I have lost count of how many poems I have written, submitted and published since those earlier days when I first began writing poetry. The poem below was submitted as part of a portfolio to the Baobab Literary Journal (which I mentioned in an earlier blog post). This poem is short and sweet. I hope you enjoy your reading. I’ll explain in a moment how it came about in the first place.

de villiers st

Noticed how many times we say good-bye when we

Part like love birds leaving storm gathering gulping


Atmosphere to sigh out too cold to shudder out rather be in from the

Rain shaking off its moisture as two stable geese after gathering its brood


Fed comforted cherished brood jealous as the fox does when it

Clutches onto a helpless meal when we part kisses too many to gather countless as


Heavy winter drops thud to rumbling roll storm clouds colliding eternally

Never really alone are we solitary panther alone slinking obscurely in


Tree of life hidden from unsympathetic eyes seeks only weakness to ravish

At a peak on a mountain top blue watching pattering steps


Closer to ending journey one final look back not like wife of Lot but happy glance

Careful thought as lonely eagle ponders prey until we meet again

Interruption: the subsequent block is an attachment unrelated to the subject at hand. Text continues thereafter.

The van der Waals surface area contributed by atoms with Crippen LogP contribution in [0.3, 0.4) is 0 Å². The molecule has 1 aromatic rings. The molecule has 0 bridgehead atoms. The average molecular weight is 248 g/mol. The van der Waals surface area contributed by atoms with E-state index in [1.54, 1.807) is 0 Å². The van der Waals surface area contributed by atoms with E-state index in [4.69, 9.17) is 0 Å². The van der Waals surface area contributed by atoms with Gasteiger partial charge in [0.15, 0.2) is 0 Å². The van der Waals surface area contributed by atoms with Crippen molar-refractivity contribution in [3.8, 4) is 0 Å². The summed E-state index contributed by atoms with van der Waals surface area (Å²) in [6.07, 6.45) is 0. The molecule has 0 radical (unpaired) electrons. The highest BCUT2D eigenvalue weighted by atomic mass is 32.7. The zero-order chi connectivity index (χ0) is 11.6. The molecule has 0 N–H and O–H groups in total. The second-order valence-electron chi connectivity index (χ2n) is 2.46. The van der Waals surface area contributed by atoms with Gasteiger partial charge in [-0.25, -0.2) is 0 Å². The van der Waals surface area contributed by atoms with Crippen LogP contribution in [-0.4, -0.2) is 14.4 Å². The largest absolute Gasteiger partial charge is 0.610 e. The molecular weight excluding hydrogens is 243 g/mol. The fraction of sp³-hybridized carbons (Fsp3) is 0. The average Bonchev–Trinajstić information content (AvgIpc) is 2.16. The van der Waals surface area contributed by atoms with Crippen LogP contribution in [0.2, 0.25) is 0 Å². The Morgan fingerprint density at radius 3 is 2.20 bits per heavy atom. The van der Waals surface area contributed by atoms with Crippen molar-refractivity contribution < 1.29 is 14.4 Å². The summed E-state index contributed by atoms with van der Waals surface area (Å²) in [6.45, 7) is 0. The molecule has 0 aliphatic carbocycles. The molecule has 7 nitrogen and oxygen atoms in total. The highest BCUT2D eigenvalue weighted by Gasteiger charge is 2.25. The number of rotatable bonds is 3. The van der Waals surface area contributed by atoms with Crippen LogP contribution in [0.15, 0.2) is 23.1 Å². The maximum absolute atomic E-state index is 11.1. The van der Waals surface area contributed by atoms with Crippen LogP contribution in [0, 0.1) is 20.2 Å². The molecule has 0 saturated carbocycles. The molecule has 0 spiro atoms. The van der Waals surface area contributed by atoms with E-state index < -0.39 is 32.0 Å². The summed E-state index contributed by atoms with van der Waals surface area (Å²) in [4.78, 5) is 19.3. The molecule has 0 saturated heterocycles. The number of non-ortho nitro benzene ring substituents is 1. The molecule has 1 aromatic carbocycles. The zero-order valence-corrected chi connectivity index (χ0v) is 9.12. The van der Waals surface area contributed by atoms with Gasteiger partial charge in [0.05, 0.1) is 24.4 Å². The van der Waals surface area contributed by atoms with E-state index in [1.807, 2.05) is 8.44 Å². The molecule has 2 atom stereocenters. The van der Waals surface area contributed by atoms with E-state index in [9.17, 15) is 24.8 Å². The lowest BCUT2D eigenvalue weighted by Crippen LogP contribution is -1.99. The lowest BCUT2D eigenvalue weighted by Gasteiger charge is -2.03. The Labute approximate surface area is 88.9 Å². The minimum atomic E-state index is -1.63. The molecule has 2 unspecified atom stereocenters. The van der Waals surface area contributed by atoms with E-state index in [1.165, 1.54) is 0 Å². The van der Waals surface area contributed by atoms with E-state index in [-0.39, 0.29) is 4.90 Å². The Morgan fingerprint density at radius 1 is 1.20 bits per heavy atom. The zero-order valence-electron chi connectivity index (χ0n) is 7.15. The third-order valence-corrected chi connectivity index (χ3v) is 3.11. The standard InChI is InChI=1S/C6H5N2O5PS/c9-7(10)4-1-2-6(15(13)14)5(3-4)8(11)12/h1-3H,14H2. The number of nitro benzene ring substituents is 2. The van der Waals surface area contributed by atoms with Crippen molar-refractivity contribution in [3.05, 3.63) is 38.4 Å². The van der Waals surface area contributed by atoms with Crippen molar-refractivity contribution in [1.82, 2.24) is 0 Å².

The poem was written on a late winter’s night after I had parted ways with my missus, just for that night, a couple of years ago. It was a typically cold Friday night for us then. I had left the office, she had squeezed in a last round of shopping. It was, thankfully, a happy hour. As we sipped our favourite ales, we talked about our week that was, she more than I.

Then we parted ways on our corner, the dark night already beginning to encroach us. See you, be safe.

It was a frenetic night. Always leaving things until the last moment, I was preparing a portfolio of poems and short stories for my first Creative Writing practical at my university. I was still sitting at my desk, late into the night, thinking about what to write next.

With my missus still fresh in my mind, the words to this poem started to flow. I decided to stick to it and included it to my portfolio without any revisions. When the exam was marked a month later, I was pleasantly surprised to learn that I had been awarded a distinction, 83% in all. I was happy. So was she.

Until we meet again…

* look out for further extracts from my submissions to the Baobab Literary Journal.


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